If the deck is totally covered and will never see snow then not so much but once again...Where's the flashing (the most important detail)?
I was hoping to clear up confusion before adding more for him to think about. :biggrin2:
 

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Discussion Starter · #9 ·
Unless you are doing a solid surface deck you don't need a slope.

I am not understanding the problem If you remove some rim, add blocks and replace rim with 2x10, and cover that with house wrap it will be identical to what you have now.

If you can't see it as being identical, Step back and read the posts again.
You are stuck understanding something with out reading the details
There is no problem. I see it as identical. "No slope needed" was the missing puzzle piece. Thank you sir!
 

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Discussion Starter · #10 ·
How come I don't see flashing details in any of the options?

If you're in Michigan you need a step down to handle any snow build up on the deck.

If the deck is totally covered and will never see snow then not so much but once again...Where's the flashing (the most inportant step)?
Yes I left out the flashing in the diagrams. There will be 30# felt behind the ledger and the top of the ledger will be flashed with z-flashing (which will in turn be tucked behind the house wrap and vinyl siding that comes down to the decking).

The deck is not totally covered (and is in Michigan), so it sounds like the way to go is with a step down and no slope. Thank you!
 

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Discussion Starter · #16 ·
It's to my understanding those lags must be into a floor joist.
I am probably using the term OSB incorrectly. According to the LedgerLOK installation technical bulletin, the ledger fasteners can be screwed into the rim where the rim material may be "2 x _ Spruce-Pine-Fir lumber or 1" minimum Engineered Wood (EW) Rim. EW Rim material must be solid LVL, LSL or PSL. For wood rims, all species above 0.42 specific gravity allowed."

I am assuming what I have is one of those engineered boards based on my other post.
 

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I am probably using the term OSB incorrectly. According to the LedgerLOK installation technical bulletin, the ledger fasteners can be screwed into the rim where the rim material may be "2 x _ Spruce-Pine-Fir lumber or 1" minimum Engineered Wood (EW) Rim. EW Rim material must be solid LVL, LSL or PSL. For wood rims, all species above 0.42 specific gravity allowed."

I am assuming what I have is one of those engineered boards based on my other post.
It is an LSL but our engineers would never approve it.
 

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I am probably using the term OSB incorrectly. According to the LedgerLOK installation technical bulletin, the ledger fasteners can be screwed into the rim where the rim material may be "2 x _ Spruce-Pine-Fir lumber or 1" minimum Engineered Wood (EW) Rim. EW Rim material must be solid LVL, LSL or PSL. For wood rims, all species above 0.42 specific gravity allowed."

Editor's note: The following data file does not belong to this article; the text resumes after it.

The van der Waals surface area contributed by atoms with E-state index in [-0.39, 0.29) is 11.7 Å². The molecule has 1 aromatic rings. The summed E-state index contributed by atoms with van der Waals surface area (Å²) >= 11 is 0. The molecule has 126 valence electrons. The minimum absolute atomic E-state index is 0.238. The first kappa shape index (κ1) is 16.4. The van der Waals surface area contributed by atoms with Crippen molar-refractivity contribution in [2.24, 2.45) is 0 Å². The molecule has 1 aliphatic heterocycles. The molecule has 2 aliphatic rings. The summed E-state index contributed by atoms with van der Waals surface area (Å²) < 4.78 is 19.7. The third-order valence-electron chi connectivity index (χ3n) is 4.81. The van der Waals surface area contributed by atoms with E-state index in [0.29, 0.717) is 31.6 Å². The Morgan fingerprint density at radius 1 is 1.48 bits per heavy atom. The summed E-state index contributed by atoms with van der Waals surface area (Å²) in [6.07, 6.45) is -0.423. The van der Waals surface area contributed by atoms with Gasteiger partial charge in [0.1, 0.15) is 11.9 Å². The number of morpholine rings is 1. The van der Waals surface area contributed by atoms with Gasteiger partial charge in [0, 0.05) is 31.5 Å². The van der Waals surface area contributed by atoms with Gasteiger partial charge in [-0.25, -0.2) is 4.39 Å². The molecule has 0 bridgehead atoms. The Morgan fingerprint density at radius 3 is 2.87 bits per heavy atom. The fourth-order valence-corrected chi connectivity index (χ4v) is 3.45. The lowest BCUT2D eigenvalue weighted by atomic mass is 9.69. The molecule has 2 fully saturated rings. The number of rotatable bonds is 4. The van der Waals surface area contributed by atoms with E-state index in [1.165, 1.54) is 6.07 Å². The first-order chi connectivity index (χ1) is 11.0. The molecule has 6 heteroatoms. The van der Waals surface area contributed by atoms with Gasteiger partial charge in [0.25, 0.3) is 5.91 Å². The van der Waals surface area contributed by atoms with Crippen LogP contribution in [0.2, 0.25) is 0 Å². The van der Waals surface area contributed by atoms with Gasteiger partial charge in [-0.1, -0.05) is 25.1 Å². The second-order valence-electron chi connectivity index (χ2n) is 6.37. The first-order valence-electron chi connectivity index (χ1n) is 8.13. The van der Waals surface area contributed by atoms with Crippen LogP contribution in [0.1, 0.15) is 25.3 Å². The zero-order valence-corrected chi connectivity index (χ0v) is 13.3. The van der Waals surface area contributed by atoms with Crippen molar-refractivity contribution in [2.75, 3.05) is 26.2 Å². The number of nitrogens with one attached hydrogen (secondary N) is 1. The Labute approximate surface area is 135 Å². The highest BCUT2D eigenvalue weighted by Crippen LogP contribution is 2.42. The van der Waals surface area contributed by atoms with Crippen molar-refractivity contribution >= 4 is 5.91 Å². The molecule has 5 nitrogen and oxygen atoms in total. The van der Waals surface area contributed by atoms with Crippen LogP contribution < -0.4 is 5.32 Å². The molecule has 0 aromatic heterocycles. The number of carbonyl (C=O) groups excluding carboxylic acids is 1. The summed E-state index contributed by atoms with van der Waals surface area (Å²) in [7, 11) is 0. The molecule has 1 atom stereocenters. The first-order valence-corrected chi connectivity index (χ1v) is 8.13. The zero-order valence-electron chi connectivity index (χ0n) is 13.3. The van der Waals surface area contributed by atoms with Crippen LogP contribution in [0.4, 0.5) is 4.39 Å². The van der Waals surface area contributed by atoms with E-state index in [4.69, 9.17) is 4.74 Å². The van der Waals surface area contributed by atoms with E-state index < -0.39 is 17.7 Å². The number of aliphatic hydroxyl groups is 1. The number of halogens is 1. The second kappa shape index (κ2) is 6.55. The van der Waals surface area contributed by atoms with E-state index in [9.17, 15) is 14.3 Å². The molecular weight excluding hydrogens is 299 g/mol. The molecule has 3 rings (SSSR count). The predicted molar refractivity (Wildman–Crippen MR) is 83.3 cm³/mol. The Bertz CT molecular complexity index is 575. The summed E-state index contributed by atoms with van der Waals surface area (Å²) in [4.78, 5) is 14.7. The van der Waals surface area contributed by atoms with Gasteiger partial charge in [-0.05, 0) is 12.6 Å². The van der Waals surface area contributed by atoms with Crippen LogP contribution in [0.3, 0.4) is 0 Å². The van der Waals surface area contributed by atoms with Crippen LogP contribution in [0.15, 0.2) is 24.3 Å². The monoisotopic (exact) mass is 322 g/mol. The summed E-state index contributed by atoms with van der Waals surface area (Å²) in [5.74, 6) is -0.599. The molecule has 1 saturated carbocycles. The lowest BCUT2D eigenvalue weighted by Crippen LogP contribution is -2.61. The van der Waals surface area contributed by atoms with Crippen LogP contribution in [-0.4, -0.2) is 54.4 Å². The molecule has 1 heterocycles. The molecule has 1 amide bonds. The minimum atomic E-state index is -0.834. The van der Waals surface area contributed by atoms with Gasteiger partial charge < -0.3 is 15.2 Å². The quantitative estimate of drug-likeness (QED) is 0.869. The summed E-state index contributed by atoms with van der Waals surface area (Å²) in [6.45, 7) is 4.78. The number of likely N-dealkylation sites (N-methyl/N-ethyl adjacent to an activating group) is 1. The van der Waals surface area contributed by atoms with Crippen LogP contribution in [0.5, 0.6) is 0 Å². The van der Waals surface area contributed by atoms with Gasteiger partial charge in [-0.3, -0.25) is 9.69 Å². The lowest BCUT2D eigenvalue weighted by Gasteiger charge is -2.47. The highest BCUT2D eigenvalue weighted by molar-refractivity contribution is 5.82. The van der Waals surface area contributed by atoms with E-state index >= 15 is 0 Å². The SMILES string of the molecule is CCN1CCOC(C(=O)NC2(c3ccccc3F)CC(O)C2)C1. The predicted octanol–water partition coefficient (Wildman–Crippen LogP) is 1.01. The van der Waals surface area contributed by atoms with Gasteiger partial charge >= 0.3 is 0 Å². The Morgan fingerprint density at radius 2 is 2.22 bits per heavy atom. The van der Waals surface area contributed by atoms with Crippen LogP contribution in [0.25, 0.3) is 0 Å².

.
Yes propietary brands LSL rim board (e.g. TrusJoist) are engineered to have the same properties as a sawn 2x. If you have an engineered rim board and not 3/4" OSB plywood, you should be able to attach your ledger to it (AHJ confirmation of course). Look for stampings inside to find the brand/size/ANSI designation.


You have to replace the rim before you add the ledger the new rim will be a 2x10.
Neal, I don't understand the cutting out of the existing rim board to put in a 2x10 which is not as tall as the Ijoist. The lateral restraint (rim board) needs to be full height of the joist. Code basically defers to manufacturer's engineering, so unless that is a detail issued by them where this 2x10 block is only between the web, I don't see how that could fly.
 

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Yes propietary brands LSL rim board (e.g. TrusJoist) are engineered to have the same properties as a sawn 2x. If you have an engineered rim board and not 3/4" OSB plywood, you should be able to attach your ledger to it (AHJ confirmation of course). Look for stampings inside to find the brand/size/ANSI designation.



Neal, I don't understand the cutting out of the existing rim board to put in a 2x10 which is not as tall as the Ijoist. The lateral restraint (rim board) needs to be full height of the joist. Code basically defers to manufacturer's engineering, so unless that is a detail issued by them where this 2x10 block is only between the web, I don't see how that could fly.
Well that is what we did to repair one that had been bolted to just an LSL
For what ever reason the deck had pulled lag bolts out, We had to move the whole deck to make the repair.. Engineer designed repair.